SIZE matters. There is all the political and policy difference in the world if it is 44pc or 10pc of people with young children who would be better off not working.
But it is not everything. The unprecedented row over the ESRI working paper on the costs of working raises important issues, irrespective of the number. They include costs in the economy, social welfare policy and how public debate is conducted.
On a day when the troika's latest progress report surfaced, it even has a bearing on the fears that, even though we are two-thirds of the way there, Ireland may not succeed in its programme to fix the public finances.
As to the numbers row, the situation became, if anything, more confused last night. The ESRI issued a statement saying that a revision by an un-named expert "referee" had come up with the 10pc estimate. Prof Tol said he knew nothing about it and no-one had given him any reason why his research was flawed.
Even if it is 10pc, the devil would be in the detail. How much extra disposable income do the 34pc in between get from working? Finding out is not simple.
Dr Tol had to take one set of data on incomes, and another on benefits, and try to match similar people from each to figure out how they would be affected by working or not working.
The data collected is in line with EU and UN statistical methods. One cannot complain about that but it does mean that conclusions, even in a final paper, would be best estimates, rather than precise numbers.
Reducing them by three-quarters, to 10pc, could only mean that something was wrong with the sums.
Statisticians regularly argue about "methodology", never mind the conclusions. The big question is why the arguments could not take place in an open, reasoned manner.
Part of the reason may be the character of Richard Tol himself. He made no secret of his frustration at the lack of public research or evidence behind most Irish government decisions. He is not alone in that -- indeed it is hard to disagree -- but his Dutch bluntness did not help.
He was also blunt in his views on the ESRI, from whom he parted on bad terms, accusing it of a lack of transparency and independence. The institute is not a "government think-tank," but the Government is by far its biggest customer for research.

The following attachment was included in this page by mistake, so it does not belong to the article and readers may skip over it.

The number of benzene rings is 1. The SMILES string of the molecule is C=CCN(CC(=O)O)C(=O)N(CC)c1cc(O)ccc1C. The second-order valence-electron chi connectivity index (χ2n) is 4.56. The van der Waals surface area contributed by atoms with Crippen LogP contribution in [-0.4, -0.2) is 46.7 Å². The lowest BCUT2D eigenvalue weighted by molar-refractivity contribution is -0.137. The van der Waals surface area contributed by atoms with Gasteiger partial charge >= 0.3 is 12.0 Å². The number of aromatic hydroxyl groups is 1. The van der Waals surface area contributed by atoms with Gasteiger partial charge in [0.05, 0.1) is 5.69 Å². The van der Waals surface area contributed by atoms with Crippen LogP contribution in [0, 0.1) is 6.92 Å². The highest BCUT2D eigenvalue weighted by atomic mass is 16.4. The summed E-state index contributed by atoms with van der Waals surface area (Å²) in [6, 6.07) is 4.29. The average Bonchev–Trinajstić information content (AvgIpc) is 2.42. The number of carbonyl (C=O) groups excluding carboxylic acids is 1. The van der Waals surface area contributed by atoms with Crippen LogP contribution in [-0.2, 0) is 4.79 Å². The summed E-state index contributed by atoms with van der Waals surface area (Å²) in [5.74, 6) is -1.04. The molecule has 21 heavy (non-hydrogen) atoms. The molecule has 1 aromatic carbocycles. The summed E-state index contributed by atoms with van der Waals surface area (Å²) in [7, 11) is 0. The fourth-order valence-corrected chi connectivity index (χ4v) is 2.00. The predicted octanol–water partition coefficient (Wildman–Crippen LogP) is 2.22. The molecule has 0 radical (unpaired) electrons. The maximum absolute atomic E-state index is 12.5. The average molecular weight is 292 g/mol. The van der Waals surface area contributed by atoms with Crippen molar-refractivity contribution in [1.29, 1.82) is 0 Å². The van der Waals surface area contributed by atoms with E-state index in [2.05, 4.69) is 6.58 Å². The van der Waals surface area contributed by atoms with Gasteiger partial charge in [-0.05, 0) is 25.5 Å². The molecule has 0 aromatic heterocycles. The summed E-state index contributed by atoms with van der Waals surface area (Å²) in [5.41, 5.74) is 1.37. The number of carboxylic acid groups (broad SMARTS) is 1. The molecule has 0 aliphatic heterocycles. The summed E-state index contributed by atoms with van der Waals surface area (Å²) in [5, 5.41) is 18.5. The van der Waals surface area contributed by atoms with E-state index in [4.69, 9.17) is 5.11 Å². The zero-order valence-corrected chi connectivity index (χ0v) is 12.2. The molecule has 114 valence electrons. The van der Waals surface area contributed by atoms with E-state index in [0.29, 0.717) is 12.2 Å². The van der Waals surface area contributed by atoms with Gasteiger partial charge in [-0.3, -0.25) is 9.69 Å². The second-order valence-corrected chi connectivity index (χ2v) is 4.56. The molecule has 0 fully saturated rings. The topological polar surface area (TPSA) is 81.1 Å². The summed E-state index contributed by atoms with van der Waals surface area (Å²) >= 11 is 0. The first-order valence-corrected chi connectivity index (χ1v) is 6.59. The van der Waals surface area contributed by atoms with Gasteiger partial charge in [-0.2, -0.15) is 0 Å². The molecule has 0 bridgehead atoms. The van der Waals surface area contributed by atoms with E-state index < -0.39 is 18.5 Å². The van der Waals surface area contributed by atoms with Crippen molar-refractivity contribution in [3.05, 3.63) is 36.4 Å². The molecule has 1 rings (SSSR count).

Yet the problem goes deeper than paying pipers and calling the tune. Irish governments, of all persuasions, do not take kindly to public pronouncements, whether right or wrong, which cause them political difficulty. Who can forget Brian Cowen's four-letter description of the consumer council, overheard on a live microphone, when its defence of, er, consumers, trod on political toes?
The important issues raised by the paper risk being buried in a welter of accusations, denials and recriminations. Fortunately, there was a reasoned, reasonable response from a trade union economic researcher, Michael Taft, which attracted quite a lot of attention.
He rightly criticised knee-jerk reactions that this welfare/work conundrum means that social welfare payments are too high. The other two bits of the equation are wage rates and costs, especially, but not exclusively, for childcare. Which should take the strain?
BUT that makes things even more uncomfortable. Irish wages are high by EU standards, not low. Even after the austerity Budgets, net taxes (allowing for universal payments like child benefit) are among the smallest. So disposable income remains among the highest in the EU, and it is going to have to fall to fix the budget deficits.
But Irish costs are also among the highest in the EU. The two things are connected and reflect the impact of all those billions of borrowed money during the bubble. Prices have been falling but not as fast as consumers' purchasing power is shrinking.
Matching this reduction in workers' living standards with equivalent falls in social welfare payments is a political nightmare. One lesson from the ESRI farrago is that we should stop being so political about it, and try to base what will be unpleasant actions on clear factual analysis.
Dr Tol may or may not have got his sums right, but he was correct to address the question. If the ESRI thinks he was wrong, it now has a duty to supply the answers.